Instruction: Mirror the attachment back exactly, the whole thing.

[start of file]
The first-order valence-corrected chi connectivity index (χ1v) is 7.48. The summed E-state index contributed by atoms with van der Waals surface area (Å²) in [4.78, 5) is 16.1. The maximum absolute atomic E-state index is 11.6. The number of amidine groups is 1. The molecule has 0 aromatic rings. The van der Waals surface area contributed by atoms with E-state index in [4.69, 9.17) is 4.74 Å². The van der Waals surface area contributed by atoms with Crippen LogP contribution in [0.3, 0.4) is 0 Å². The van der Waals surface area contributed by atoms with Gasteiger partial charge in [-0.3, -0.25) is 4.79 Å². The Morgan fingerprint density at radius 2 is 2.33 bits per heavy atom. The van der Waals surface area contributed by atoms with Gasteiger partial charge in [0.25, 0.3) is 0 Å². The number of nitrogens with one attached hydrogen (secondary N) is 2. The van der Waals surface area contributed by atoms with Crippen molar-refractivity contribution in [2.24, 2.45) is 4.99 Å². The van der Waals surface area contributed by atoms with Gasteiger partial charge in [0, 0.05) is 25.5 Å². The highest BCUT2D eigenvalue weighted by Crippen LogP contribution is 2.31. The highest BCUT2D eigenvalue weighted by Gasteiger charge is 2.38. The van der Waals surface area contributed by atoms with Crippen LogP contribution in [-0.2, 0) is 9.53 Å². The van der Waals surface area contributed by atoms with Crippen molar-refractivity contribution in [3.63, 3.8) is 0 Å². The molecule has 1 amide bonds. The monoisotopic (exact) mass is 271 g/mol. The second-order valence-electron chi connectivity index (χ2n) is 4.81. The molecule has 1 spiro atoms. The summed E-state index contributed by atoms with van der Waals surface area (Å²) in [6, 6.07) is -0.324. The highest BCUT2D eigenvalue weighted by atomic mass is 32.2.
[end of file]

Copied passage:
The first-order valence-corrected chi connectivity index (χ1v) is 7.48. The summed E-state index contributed by atoms with van der Waals surface area (Å²) in [4.78, 5) is 16.1. The maximum absolute atomic E-state index is 11.6. The number of amidine groups is 1. The molecule has 0 aromatic rings. The van der Waals surface area contributed by atoms with E-state index in [4.69, 9.17) is 4.74 Å². The van der Waals surface area contributed by atoms with Crippen LogP contribution in [0.3, 0.4) is 0 Å². The van der Waals surface area contributed by atoms with Gasteiger partial charge in [-0.3, -0.25) is 4.79 Å². The Morgan fingerprint density at radius 2 is 2.33 bits per heavy atom. The van der Waals surface area contributed by atoms with Gasteiger partial charge in [0.25, 0.3) is 0 Å². The number of nitrogens with one attached hydrogen (secondary N) is 2. The van der Waals surface area contributed by atoms with Crippen molar-refractivity contribution in [2.24, 2.45) is 4.99 Å². The van der Waals surface area contributed by atoms with Gasteiger partial charge in [0, 0.05) is 25.5 Å². The highest BCUT2D eigenvalue weighted by Crippen LogP contribution is 2.31. The highest BCUT2D eigenvalue weighted by Gasteiger charge is 2.38. The van der Waals surface area contributed by atoms with Crippen LogP contribution in [-0.2, 0) is 9.53 Å². The van der Waals surface area contributed by atoms with Crippen molar-refractivity contribution in [3.63, 3.8) is 0 Å². The molecule has 1 amide bonds. The monoisotopic (exact) mass is 271 g/mol. The second-order valence-electron chi connectivity index (χ2n) is 4.81. The molecule has 1 spiro atoms. The summed E-state index contributed by atoms with van der Waals surface area (Å²) in [6, 6.07) is -0.324. The highest BCUT2D eigenvalue weighted by atomic mass is 32.2.